Several years ago, I was speaking to a group of high school students in their cafeteria. On the surface it looked like most school cafeterias I have known — the same tables, chairs and walls with student posters hanging on them. Though on one side of the room there was a line of 10 or 12 microwave ovens. I thought about how times have changed since I was in school.

Robert St. John

Robert St. John

My elementary schools — Woodley and Thames elementary schools — both had line-’em-up-with-a-tray-and-walk-through-the-food-line-while-a-lady-loaded-your-plate-style cafeterias. The food was typical meat and vegetables with yeast rolls and, to my recollection, was pretty good. Sure, there were the typical jokes thrown around by my fellow students and me about what animal the mystery meat came from and it always seemed that they served turnip greens on the same day they mowed the grass, but we usually complained with our mouths full.

Scroll down for turnip greens recipe

I once came home from first grade and my mother asked what they had served for lunch that day and I said, “hamburger with peeling.” It was a veal cutlet.

As I remember the yeast rolls were good, but no one ate them. The lunch lady who took up the trays always removed the uneaten rolls off of our plates and put them in a basket off to the side. As a 58-year-old devout carboholic, I’m not sure what I had against those yeast rolls, but I used to cut a plug out of the bottom of my roll, scoop out the insides, and fill it with my uneaten English peas, before plugging the bottom back up.

We assumed the lunch ladies were taking the rolls home and feeding them to their husbands. That was a pretty solid theory until one of my friends was served an English pea-filled roll for lunch one day. They weren’t taking them home. They were re-using them.

Lunch was a big part of the socialization process in school. I would love to travel back in time and eavesdrop on some of the conversations that were held at my lunchroom tables. I am sure the discussions in the early years centered on superheroes and Saturday morning cartoons. Those exchanges probably gave way to sports and favorite football teams, before eventually being all consumed by topics that focused on members of the opposite sex.

I brought my lunch on occasion. In those days we used Thermoses to keep things hot, not microwaves. On lucky days, my mom would fill my Thermos with the previous evening’s boiled shrimp and put cocktail sauce in the top container. That was the pinnacle of school lunches.

I attended a different school during my junior high and high school years, and now that I look back, it wasn’t much different than the microwave-lined cafeteria I saw recently. We had a primitive version of a microwave — just one — and would eat the same pizzas and burgers they now serve in convenience stores. I think I liked that at the time. I’m a little disgusted by it now.

There is one invention that completely changed school lunches forever, and it’s not the microwave oven. It’s the Zip-Loc bag. Of all of the minor inventions we take for granted, the Zip-Loc bag might be one of the most overlooked.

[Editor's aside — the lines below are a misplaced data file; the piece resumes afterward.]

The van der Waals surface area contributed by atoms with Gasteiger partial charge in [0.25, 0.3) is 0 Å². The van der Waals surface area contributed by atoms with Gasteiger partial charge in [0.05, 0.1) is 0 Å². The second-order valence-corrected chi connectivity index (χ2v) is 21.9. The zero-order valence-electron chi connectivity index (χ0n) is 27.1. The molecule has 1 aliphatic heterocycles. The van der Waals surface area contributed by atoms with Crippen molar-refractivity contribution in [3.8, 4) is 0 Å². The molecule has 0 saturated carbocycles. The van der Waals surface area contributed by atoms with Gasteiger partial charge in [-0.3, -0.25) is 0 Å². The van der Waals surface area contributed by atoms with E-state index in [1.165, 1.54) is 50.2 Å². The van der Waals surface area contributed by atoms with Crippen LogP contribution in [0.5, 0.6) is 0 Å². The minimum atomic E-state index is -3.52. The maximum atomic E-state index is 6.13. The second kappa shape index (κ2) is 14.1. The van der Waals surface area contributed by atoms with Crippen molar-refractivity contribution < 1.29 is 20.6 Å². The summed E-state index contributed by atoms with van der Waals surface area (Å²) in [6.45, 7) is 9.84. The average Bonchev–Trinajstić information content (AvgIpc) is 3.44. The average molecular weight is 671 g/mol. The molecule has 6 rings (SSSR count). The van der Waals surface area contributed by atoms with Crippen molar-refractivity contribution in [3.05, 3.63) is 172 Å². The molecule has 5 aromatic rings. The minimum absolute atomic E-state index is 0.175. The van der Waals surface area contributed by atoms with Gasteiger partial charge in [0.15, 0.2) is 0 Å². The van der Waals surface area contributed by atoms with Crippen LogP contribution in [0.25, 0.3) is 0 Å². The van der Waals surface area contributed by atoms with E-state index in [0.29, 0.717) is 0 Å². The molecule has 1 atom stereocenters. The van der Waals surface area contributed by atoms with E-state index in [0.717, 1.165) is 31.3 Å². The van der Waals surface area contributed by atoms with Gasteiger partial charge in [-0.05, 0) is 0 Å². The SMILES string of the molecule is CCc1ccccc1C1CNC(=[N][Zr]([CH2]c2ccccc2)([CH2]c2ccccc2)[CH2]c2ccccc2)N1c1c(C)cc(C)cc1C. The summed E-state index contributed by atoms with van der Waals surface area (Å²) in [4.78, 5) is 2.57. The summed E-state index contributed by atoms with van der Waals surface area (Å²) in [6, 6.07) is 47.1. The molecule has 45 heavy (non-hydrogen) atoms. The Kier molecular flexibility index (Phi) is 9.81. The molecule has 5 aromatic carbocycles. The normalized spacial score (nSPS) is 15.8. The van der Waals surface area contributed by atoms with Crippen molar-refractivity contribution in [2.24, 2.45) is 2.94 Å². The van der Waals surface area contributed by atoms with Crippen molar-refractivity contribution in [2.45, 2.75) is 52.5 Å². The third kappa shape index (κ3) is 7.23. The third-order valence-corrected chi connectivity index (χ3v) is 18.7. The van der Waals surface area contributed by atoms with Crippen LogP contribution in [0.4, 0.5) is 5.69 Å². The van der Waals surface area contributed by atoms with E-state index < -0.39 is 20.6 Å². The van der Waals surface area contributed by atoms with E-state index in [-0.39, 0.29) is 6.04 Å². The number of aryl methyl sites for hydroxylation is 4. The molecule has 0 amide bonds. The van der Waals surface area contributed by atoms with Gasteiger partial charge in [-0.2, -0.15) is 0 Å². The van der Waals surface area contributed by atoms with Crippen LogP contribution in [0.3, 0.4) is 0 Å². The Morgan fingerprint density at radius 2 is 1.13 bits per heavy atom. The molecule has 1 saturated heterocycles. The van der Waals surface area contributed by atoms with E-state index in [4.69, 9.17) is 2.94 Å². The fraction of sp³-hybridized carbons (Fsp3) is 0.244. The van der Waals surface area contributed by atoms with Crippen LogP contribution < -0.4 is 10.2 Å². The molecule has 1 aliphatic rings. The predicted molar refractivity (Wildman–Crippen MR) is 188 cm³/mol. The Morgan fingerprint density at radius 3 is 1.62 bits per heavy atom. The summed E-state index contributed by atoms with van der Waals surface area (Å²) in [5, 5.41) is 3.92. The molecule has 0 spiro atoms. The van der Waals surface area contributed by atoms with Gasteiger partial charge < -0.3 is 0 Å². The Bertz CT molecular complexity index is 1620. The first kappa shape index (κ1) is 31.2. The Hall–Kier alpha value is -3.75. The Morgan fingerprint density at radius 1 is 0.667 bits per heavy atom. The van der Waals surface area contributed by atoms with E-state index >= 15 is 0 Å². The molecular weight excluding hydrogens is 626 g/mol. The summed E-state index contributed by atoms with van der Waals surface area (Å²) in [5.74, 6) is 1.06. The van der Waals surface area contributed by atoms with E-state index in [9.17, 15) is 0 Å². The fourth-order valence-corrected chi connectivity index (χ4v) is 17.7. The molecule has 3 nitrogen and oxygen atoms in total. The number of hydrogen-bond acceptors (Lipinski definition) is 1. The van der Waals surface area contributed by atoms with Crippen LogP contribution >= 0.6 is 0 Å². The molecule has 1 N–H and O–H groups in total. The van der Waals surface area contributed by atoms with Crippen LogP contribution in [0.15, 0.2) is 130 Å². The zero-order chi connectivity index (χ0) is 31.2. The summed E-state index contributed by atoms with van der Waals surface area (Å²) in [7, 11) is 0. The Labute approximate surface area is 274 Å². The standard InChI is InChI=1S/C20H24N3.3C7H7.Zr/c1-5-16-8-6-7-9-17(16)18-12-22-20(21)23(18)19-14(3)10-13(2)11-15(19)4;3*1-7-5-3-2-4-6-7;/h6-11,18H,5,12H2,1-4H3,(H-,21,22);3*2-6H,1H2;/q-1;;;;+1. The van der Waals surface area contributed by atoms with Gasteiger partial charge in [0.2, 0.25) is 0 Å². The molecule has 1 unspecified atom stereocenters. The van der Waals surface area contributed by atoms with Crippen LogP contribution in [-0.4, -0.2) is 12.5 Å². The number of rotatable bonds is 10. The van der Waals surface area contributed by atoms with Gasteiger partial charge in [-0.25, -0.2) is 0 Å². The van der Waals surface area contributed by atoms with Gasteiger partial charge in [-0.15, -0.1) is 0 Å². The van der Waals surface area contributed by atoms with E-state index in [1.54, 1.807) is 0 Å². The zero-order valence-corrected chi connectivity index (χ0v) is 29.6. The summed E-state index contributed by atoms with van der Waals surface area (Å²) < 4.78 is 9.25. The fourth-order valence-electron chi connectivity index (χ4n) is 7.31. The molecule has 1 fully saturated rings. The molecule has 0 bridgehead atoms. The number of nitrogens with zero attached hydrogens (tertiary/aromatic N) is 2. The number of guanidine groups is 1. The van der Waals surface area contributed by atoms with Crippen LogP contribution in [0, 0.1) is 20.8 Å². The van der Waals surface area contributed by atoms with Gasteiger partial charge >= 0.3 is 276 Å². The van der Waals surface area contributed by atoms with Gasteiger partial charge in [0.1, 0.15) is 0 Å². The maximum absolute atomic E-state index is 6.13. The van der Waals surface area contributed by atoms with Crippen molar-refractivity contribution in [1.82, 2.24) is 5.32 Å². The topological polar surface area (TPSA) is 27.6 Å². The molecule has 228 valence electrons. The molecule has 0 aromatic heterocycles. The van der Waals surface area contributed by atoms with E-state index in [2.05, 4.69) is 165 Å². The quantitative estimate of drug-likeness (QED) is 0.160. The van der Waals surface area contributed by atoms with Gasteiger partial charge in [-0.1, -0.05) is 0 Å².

I have a friend whose parents used to put him on the train to travel an hour away to see relatives. His mom would wrap sandwiches up in wax paper and place them inside a brown paper bag. Wax paper might be one of the most ineffective ways to keep a sandwich fresh. Air is the enemy for such food items, and there was nothing about wax paper that kept air from drying out a sandwich. My grandmother was big on wax paper, though I was born in between the wax paper era and the early plastic bag period.

The plastic bags my mom used in the 1960s and early ’70s were of the fold-over variety. They were cheap and thin, but a vast improvement over wax paper. 

The Zip-Loc bag was a resealable bag that locked air out keeping food fresh. The bags were introduced in the late 1960s but didn’t really catch on until the mid 1970s. Today resealable bags are a $1.6 billion industry.

These days, Zip-Loc bags have hundreds of uses. I use various sizes when packing to travel. My wife and kids use them to store various non-food items around the house. The bags today are so well made they can store liquids, or items that have a liquid component to them, which is great news for leftover turnip greens on days that the grass is being mowed.

turnip greens

1/2 cup bacon, medium dice

1/4 cup shallots, small dice

1/4 cup balsamic vinegar

1 tbsp brown sugar

1/2 tsp crushed red pepper

2-3 bunches turnip greens, cleaned, dried and cut into 2-inch wide strips (about 10 cups cut up)

1 1/2 cups pork stock

1/2 tsp kosher salt

• In a large sauce pot, brown the bacon over medium heat. Stir in the shallots and cook for 2 minutes. Add the vinegar, brown sugar and crushed red pepper, cook until the sugar has dissolved completely. Add in the turnip greens and mix them well with the bacon mixture. Add the hot pork stock, and cover for 5 minutes. 

• Remove the cover and stir the greens. Continue cooking for 10 minutes, stirring often to prevent the greens from burning. Add the salt.

• Hold warm until ready to serve.

Yield: 6-8 servings


Pork stock

8 ham hocks

1 1/2 gal water

1/2 onion

Place hocks, water and onion in a large stockpot and simmer over low heat eight hours. Add more water as needed to yield one gallon of final product. Strain and place stock in refrigerator overnight. Using a large spoon, remove fat layer from top of chilled stock. Stock should be slightly gelatinous. Stock can be frozen in small batches. 

Yield: one gallon

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